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Maximum Value : One Company Has Found a Way to Make Advertising Pay, and Some Sponsors Get a Bargain for Their Money


He sits there with a computer keyboard on his lap, watching as Greg Moore's Indy car zips around the Milwaukee track on television.

Bing, there's the STP sign, and bing, there's MCI, and bing, there's Kool on the car's wing, and bing, there's MCI again, and bing, there's Goodyear, and bing, there's Texaco on the side pod, and bing, there's Ford.

Eric Wright types STP, MCI, KOO, MCI, GOO, TEX, FOR.

Five seconds have passed.

And there's Texaco again, an in-car camera revealing the track in front of Michael Andretti's machine, Wright seeing its logo-festooned side pods in the picture for one, two, three . . . six seconds, and Wright types again.

Texaco has gotten six seconds of advertising time it didn't directly buy during an Indy car telecast, and Joyce Julius Cotman has another satisfied customer.

Her company, Joyce Julius and Associates, puts out "The Sponsors Report" and the "NTIV Analysis," which have become bibles of motor racing, in which dollars translate to horsepower and cars dressed up like billboards chase each other in what have become three-hour infomercials.

They measure the times you can clearly see a sign or a logo during a race and translate those exposures into dollar figures, based on the cost of a 30-second advertisement on the program and the rating of the telecast.

If an ad costs $60,000 for 30 seconds, Texaco got $12,000 from its in-car camera shot, by Joyce Julius' reckoning, and it mounts up.

Last year, NASCAR sponsors got $842,459,300 of comparable ad time in 31 races. The top sponsor, Winston, picked up $40,085,520 of that, which is time it couldn't buy because a tobacco company can't advertise on television.

And when drivers, whose ability to plug a sponsor is congenital, get going, the money rolls up.

When Dale Earnhardt says he had trouble passing the 88 car, nothing happens. But Dale Jarrett, driver of old No. 88, might say "the Ford Quality Care, Ford Credit Ford Thunderbird [inhale] was really rolling today." And back in the office of the brick building in Ann Arbor, Mich., Bob Prebola, the NASCAR editor of "The Sponsors Report"--Wright is the Indy car editor--gets tired fingers.

And it's not only cars. Think the NBA uses a Spalding ball because it bounces better? The league went to Joyce Julius and Associates to find out just how valuable it was to be the official ball of the NBA.

While Karl Malone stands at the free throw line and you're looking into his televised eyes as they sight the basket, somebody in the Joyce Julius office in Ann Arbor, Mich., is looking for "Spalding" on the basketball in his hands. If it shows, bing, there's a hit and ca-ching, Commissioner David Stern's cash register rings.

Last year, Joyce Julius did 35 hours of curling, looking for sponsor mentions. This year, it will do 18-20 hours of bull-riding, looking for sponsorship possibilities. It taped 45 shows--nine analysts doing them at home for extra money and bringing the tapes to work--last weekend and will do 1,500 this year.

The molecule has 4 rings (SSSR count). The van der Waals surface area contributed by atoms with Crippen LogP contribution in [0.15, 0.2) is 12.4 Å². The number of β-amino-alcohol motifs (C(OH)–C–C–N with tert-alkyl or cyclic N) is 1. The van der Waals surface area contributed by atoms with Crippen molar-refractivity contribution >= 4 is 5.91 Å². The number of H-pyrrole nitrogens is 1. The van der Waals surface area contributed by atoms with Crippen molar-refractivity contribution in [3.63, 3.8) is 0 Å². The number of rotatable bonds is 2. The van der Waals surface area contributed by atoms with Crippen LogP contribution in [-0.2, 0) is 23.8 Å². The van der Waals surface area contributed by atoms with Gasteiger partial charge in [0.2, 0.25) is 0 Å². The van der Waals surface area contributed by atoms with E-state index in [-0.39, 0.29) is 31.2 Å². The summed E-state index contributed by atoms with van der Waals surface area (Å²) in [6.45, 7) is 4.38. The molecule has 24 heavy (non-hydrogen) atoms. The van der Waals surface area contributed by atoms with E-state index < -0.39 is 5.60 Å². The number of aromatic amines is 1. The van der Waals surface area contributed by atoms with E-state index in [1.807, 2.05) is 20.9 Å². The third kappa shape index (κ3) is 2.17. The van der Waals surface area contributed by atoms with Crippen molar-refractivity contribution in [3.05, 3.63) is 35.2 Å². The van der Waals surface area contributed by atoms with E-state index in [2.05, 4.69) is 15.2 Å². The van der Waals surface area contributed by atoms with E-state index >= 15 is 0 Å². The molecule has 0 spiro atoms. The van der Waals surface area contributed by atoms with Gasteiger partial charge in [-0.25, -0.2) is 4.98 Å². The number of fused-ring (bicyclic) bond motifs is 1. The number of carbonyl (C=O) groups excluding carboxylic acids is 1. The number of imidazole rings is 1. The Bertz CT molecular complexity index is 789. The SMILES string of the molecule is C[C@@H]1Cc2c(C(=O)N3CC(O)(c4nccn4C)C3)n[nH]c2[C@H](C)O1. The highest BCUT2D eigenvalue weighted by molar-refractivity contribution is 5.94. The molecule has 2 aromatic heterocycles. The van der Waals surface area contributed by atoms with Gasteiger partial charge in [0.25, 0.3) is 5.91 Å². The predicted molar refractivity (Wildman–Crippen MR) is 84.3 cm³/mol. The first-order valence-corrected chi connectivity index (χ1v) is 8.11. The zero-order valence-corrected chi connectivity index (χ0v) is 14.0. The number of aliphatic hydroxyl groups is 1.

The San Antonio Spurs called, looking for help in getting a new arena, and Joyce Julius started counting the televised mentions of San Antonio so the team could go back to the city fathers with evidence of just how valuable the NBA franchise was, and how it would be a shame if it was moved to Anaheim or someplace.

Buick wants help figuring out how much it's really getting for sponsoring four PGA Tour events. For $20,000, it knows where to go.

All of this came out of some pizza stores, and from Phil Rossette, who was sitting in his basement in Chicago with a TV and a stopwatch, wondering who would pay him to use them.

It was 1982, and Domino's had just opened its 500th store and had big ideas.

"They were going to do their first national TV buy," says Joyce Julius Cotman, whose husband, Bob, is part of the firm.

"Domino's had a very low awareness factor outside of a Domino's pizza delivery area, and Bob had started an advertising company and they went to him to buy the national exposure. The company came back with a proposal about this long."

She holds her fingers a couple of inches apart. Domino's was willing to spend $300,000 to go national, about the equivalent of 30 seconds of the Super Bowl telecast at the time.

Enter Doug Shierson, who was looking for help with his Indy car team.

For the $300,000, and an additional $100,000-$150,000 during the year, Bob Cotman bought sponsorship of an Indy car.

He also bought trouble.

"You can imagine 500 of the most angry franchisees in the world because this stupid person took an entire national advertising budget that was going to buy their first national TV advertising and bought a stupid race car," Joyce says.

Cotman hired Joyce Julius--they later married--to oversee the program and keep the store owners from killing him. Shierson put Howdy Holmes in the car and went racing.

They didn't win, but they were seen on television all over the country.

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